Melbourne’s The Bombay Royale look to Bollywood for inspiration, buying into a fantasy world of surf guitar, super villains, and damsels in distress. There’s a cruise ship captain and the horn section wear masks. In front of a typically excitable AWME crowd they tear through tracks from their recent debut album You Me Bullets Love, the searing funk of Sote Sote Adhi Raat a highlight.

When Egypt 80 take to the stage The Hi Fi Bar is bursting at the seams. Their sound is well honed after decades of performing, taut, primed ready to explode. Afrobeat doesn’t get more urgent, more life affirming than this. Kuti appears and is immediately onto the sax, kicking everything up a notch. He’s playing his fathers Zombie “out of respect for the man,” and it’s incredible to the point of being overwhelming.  Next up they launch into Fire Dance from their debut album and the band feel even tighter. This is the way music should be, relentless, primal, and precise. Kuti is all over the stage writhing in time with the music, offering urgent sax solos, though also stopping occasionally to talk politics. “Africa is the worlds experiment,” he proclaims, “you want austerity? We’ve had it for years. You should send over the Europeans, we can train them in austerity and then send them back.” He chuckles to himself before launching into Rise Up, the title track to his last album, a track that felt a little indulgent on record, but live is a welcome breather from the relentless energy. The Good Leaf is also preceded by a monologue, with Kuti pondering how marijuana, something that occurs naturally could be illegal. Earthquakes kill many more people, yet they’re legal he suggests.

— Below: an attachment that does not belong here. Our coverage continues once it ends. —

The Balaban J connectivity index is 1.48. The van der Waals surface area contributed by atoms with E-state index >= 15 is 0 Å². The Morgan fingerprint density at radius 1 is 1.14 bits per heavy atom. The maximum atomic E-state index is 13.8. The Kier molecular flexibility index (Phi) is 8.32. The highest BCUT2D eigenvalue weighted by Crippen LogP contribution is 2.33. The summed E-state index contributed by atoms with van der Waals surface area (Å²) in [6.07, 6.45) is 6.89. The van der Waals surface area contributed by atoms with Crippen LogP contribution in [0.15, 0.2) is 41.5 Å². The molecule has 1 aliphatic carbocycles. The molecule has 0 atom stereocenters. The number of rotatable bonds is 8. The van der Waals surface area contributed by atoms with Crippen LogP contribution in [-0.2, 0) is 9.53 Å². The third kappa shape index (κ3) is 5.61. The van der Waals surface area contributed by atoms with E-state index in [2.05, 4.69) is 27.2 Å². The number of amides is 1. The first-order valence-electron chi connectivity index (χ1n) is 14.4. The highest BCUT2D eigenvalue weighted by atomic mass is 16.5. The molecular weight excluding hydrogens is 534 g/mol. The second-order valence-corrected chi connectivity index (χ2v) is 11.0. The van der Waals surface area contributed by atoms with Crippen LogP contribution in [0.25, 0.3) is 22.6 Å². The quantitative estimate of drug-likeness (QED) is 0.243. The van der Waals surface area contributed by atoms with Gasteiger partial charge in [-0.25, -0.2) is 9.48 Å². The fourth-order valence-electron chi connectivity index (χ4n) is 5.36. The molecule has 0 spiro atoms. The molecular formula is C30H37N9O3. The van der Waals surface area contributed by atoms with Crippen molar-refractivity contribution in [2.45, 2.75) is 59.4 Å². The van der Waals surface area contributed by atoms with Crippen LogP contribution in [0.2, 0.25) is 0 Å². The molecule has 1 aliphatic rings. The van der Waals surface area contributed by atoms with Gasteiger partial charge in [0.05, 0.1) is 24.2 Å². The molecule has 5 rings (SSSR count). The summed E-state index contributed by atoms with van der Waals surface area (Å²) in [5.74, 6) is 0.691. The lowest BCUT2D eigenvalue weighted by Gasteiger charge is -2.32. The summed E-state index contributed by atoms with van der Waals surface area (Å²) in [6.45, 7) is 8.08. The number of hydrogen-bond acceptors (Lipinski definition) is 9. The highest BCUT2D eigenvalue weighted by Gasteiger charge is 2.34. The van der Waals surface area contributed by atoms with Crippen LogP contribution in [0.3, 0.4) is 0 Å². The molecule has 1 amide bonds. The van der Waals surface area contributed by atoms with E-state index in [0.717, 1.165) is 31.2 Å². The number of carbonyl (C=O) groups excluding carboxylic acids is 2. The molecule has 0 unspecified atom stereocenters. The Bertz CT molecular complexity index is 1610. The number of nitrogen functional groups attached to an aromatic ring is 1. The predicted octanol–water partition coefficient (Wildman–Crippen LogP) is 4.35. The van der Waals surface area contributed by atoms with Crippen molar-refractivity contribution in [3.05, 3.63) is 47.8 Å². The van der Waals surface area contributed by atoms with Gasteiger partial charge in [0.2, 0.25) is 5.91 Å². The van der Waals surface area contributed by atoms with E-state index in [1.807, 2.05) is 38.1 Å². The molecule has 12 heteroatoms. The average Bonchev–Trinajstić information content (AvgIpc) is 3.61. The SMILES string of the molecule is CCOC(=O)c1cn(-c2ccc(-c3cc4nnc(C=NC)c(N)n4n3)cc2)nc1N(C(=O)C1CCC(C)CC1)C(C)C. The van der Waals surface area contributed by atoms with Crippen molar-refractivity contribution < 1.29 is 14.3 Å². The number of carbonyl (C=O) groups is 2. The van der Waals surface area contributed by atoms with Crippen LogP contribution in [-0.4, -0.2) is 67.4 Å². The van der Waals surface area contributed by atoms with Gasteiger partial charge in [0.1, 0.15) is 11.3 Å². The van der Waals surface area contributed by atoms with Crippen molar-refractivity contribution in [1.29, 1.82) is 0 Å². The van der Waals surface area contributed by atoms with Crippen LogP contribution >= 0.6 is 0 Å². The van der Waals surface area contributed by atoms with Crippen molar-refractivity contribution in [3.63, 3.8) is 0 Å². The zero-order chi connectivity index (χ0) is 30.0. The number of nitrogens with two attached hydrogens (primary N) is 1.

Tonight most of the tunes come from his recent From Africa With Fury: Rise album, and Kuti is a passionate spokesperson for his continent. It’s not just in his banter with the crowd, or his lyrics, but his energy, his intelligence and sheer musicianship. The band is of course a weapon, they know no other way than totally uncompromising pedal to the metal.

In the audience bodies are flying everywhere, the effect this music is having is remarkable. When he finally leaves the stage the roar for an encore is among the loudest noises that this writer has ever heard. But this is what Kuti and Egypt 80 do, they ignite the listener, both in body and mind.


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